Deuteronomy 27:20, 22-23 state (in the King James Version): “Cursed be he that lieth with his father’s wife; because he uncovereth his father’s skirt. And all the people shall say, Amen…Cursed be he that lieth with his sister, the daughter of his father, or the daughter of his mother. And all the people shall say, Amen. Cursed be he that lieth with his mother in law. And all the people shall say, Amen.”
What is the rationale for these laws? Many of us would read those laws and say “Because that activity is gross!”, and it is. But not everyone in ancient times regarded it as gross. The Intervarsity Press Bible Background Commentary‘s comment on Deuteronomy 27:20-23 states:
“Incest was abhorrent in most other societies as well (see, for example, the prohibitions in *Hittite laws). The exception is Egypt, where it was a common practice in the royal family (but little attested elsewhere) as a means to strengthen or consolidate royal authority. This concept is also seen among *Elamite kings.”
Keil-Delitzsch state in their comment on Leviticus 18:6-7:
“The marriage laws and customs were much more lax among the Gentiles. With the Egyptians it was lawful to marry sisters and half-sisters (Diod. Sic. i. 27), and the licentiousness of the women was very great among them (see at Gen_39:6.). With the Persians marriage was allowed with mother, daughter, and sister (Clem. Al. strom. iii. p. 431; Eusebii praep. ev. vi. 10); and this is also said to have been the case with the Medians, Indians, and Ethiopians, as well as with the Assyrians (Jerome adv. Jovin. ii. 7; Lucian, Sacriff. 5); whereas the Greeks and Romans abhorred such marriages, and the Athenians and Spartans only permitted marriages with half-sisters (cf. Selden de jure nat. et gent. v. 11, pp. 619ff.). The ancient Arabs, before the time of Mohammed, were very strict in this respect, and would not allow of marriage with a mother, daughter, or aunt on either the father’s or mother’s side, or with two sisters at the same time. The only cases on record of marriage between brothers and sisters are among the Arabs of Marbat (Seetzen, Zach’s Mon. Corresp. Oct. 1809). This custom Mohammed raised into a law, and extended it to nieces, nurses, foster-sisters, etc. (Koran, Sure iv. 20ff.”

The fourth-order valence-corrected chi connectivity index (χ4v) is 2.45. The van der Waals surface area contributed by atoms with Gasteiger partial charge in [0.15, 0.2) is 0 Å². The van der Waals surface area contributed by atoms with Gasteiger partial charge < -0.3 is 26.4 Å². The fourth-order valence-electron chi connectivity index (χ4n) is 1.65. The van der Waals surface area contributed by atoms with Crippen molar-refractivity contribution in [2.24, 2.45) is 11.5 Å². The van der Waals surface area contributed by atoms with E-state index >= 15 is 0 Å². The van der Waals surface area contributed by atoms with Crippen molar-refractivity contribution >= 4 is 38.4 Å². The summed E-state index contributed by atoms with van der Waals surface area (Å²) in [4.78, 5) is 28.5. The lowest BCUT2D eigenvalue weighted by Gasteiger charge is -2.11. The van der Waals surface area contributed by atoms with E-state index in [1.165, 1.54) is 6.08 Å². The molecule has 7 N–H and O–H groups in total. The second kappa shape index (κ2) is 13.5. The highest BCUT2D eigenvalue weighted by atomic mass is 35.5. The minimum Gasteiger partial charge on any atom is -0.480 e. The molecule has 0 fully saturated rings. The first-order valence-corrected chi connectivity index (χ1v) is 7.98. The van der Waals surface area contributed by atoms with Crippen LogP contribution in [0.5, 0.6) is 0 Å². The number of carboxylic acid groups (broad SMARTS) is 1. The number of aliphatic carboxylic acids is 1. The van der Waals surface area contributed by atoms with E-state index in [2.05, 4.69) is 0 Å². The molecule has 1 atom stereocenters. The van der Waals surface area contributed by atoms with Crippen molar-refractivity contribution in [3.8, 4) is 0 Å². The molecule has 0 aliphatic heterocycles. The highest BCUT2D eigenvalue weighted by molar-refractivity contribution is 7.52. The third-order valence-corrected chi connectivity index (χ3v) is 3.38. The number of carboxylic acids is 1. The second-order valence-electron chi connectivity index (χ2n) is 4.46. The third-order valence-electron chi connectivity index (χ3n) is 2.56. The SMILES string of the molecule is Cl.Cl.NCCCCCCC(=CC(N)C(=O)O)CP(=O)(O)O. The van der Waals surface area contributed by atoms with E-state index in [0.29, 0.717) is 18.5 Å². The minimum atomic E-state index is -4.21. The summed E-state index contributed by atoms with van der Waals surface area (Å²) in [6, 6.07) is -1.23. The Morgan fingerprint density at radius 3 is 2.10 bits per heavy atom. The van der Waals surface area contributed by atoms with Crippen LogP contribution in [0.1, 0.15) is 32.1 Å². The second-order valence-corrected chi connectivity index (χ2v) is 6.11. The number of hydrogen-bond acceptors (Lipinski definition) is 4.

I’m hesitant to accept the authority of Jerome on what the Assyrians did, since Jerome lived long after the time of the Assyrians. But there may be something to what Keil-Delitzsch say about the other nations. Within the cultures of the ancient Near East and other Gentiles, there was a prominent abhorrence of marrying immediate family, but there was also some acceptance of the practice.
Even within the Bible, Abraham married his half-sister (Genesis 20:12), and, after Amnon raped his half-sister Tamar, Tamar informed Amnon that he now had to marry her (II Samuel 13:4), which implies that she regarding the practice of half-siblings marrying as permissible, even though v 12 indicates that she believed that Amnon was doing something that was stigmatized in Israel—-which could have been the rape itself, or perhaps Amnon sleeping with his half-sister.
Why, then, do Deuteronomy 27, Leviticus 18, and Leviticus 20 prohibit sex with immediate family? One explanation is that God wanted to prevent the diseases that result from inbreeding. Maybe the ancient Israelites had observed over the years the bad effects of inbreeding, and that was the basis for their prohibition of it. And yet, Numbers 36 requires women whose dead fathers had no sons to marry someone from their father’s tribe, so as to keep their father’s land within the family. Moreover, as far as I can see, there is nothing within Leviticus 18 that prohibits Israelites from marrying their cousins.
Is the prohibition based on the rationale that people should not sleep with someone who raised them? But Ezekiel 16 presents God marrying Jerusalem after he had raised her, and I once heard a professor remark that this reflects a custom within the ancient world.
Perhaps the problem was that Israelites should not sleep with someone else’s wife. We know that adultery was considered to be wrong, and yet there seems to be something more going on in the prohibitions on inbreeding. After all, Leviticus 18:12-13 prohibits Israelites from sleeping with their aunt, and it’s not said that the aunt was necessarily somebody else’s wife. Rather, the passage just notes that the aunt is the kinswoman of the Israelite’s parent, and so it obviously deems that to be what’s wrong. But what is its rationale?
I wouldn’t be surprised if biblical scholars have speculated about this question. I’ve just not found much speculation about it in the commentaries that I’ve read.